As a preface, I should note that my mom has a habit of pronouncing certain words as contractions. She says p'lice (police), b'loons (balloons), and g'rage (garage). After a bit of good natured ribbing, I decided to let Art be our King Solomon. And boy, did he deliver.

"Mr. Mandirola?" I asked. "Do you say "cement" or "c'ment"?
Without hesitating for even one instant, he replied, "I say concrete."

It was the ultimate lesson in diplomacy: that it's possible to say volumes without saying much at all—in particular by avoiding hurting anyone's feelings.

The other anecdote is from Christopher Morley's introduction to the 1930 edition of The Complete Sherlock Holmes. [You may recall this essay about Morley's prefaces in a recent essay, titled “The Gift.”]

Morley wanted people to understand the values of the man who brought us Sherlock Holmes:

"Doyle himself must have been a singularly lovable man. There is an anecdote in his Memories and Adventures that reveals very clearly the fine instinct of delicacy in his massive personality. He was visiting George Meredith in the latter's old age, and they were walking up a steep path to the little summer house Meredith used for writing. In Doyle's own words:

'The nervous complaint from which he suffered caused him to fall down occasionally. As we walked up the narrow path I heard him fall behind me, but judged from the sound that it was a mere slither and could not have hurt him. Therefore I walked on as if I had heard nothing. He was a fiercely proud old man, and my instincts told me that his humiliation in being helped up would be far greater than any relief I could give him.'

"I can think of no truer revelation of a gentleman than that."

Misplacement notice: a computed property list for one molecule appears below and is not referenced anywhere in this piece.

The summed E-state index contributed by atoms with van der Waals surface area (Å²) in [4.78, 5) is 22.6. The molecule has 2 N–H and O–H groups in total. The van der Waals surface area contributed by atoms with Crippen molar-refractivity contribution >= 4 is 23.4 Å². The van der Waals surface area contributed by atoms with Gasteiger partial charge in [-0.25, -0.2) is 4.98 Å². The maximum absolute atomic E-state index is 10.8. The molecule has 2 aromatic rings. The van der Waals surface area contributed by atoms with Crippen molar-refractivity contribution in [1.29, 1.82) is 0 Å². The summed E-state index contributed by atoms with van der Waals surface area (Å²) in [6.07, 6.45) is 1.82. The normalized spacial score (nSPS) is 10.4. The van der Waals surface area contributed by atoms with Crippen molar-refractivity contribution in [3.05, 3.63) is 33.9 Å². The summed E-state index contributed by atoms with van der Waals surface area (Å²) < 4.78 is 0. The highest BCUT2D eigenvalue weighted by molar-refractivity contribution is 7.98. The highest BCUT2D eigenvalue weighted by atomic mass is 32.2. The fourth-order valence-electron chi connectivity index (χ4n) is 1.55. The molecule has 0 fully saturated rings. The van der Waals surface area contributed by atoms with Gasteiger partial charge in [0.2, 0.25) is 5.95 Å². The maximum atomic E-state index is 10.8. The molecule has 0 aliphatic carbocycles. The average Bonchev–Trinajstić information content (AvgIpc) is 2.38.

The actions we don't take speak just as loudly as the ones we do take. But in order to make a decision as Doyle did, to preserve a man's dignity, it took empathy—something we've been talking about here recently.

This is a part of emotional intelligence as well: the ability not only to understand your own emotions, but to understand the feelings of people around you. It can be difficult when feelings aren't expressed, and even more difficult when you're indifferent.

That quote above from The Little Prince? It's a quote many people are familiar with. But they often don't use the entire quote. Here's the whole thing in context:

"Here is my secret. It is very simple: It is only with the heart that one can see rightly; what is essential is invisible to the eye."

With the heart.

That's how empathy and emotional intelligence work. We need to think and see with our heart as well as with our eyes and our mind.

If we're looking for the right things, we can see what others might not. Things about presidents like historian David McCullough wrote about in The American Spirit: Who We Are and What We Stand For.

"It has to do with aspects of individual personality for which there are no ready measurements—the integrity of Washington, Lincoln's depth of soul…the charm of Kennedy at a press conference, or Ronald Reagan in front of a television camera in almost any circumstance."

According to McCullough, Truman didn't see himself as the chief spokesman but as someone who had to make some of the most difficult and far-reaching decisions of any president. "If not brilliant or eloquent, he was courageous and principled. The invisible something he brought to the office was character." [Emphasis mine]

Sometimes, that's what we need from our leaders. A feeling that they're driven by something bigger than themselves and are in service to it and to others.

Many things we can't see are essential. That doesn't mean they're unable to be seen.

The question is where put your focus.

This originally appeared in the August 26 issue of the Timeless & Timely newsletter. Paying subscribers get this and an additional essay with three timely links, three timeless stories and a recommended book and podcast each week. You can choose the option that suits you best: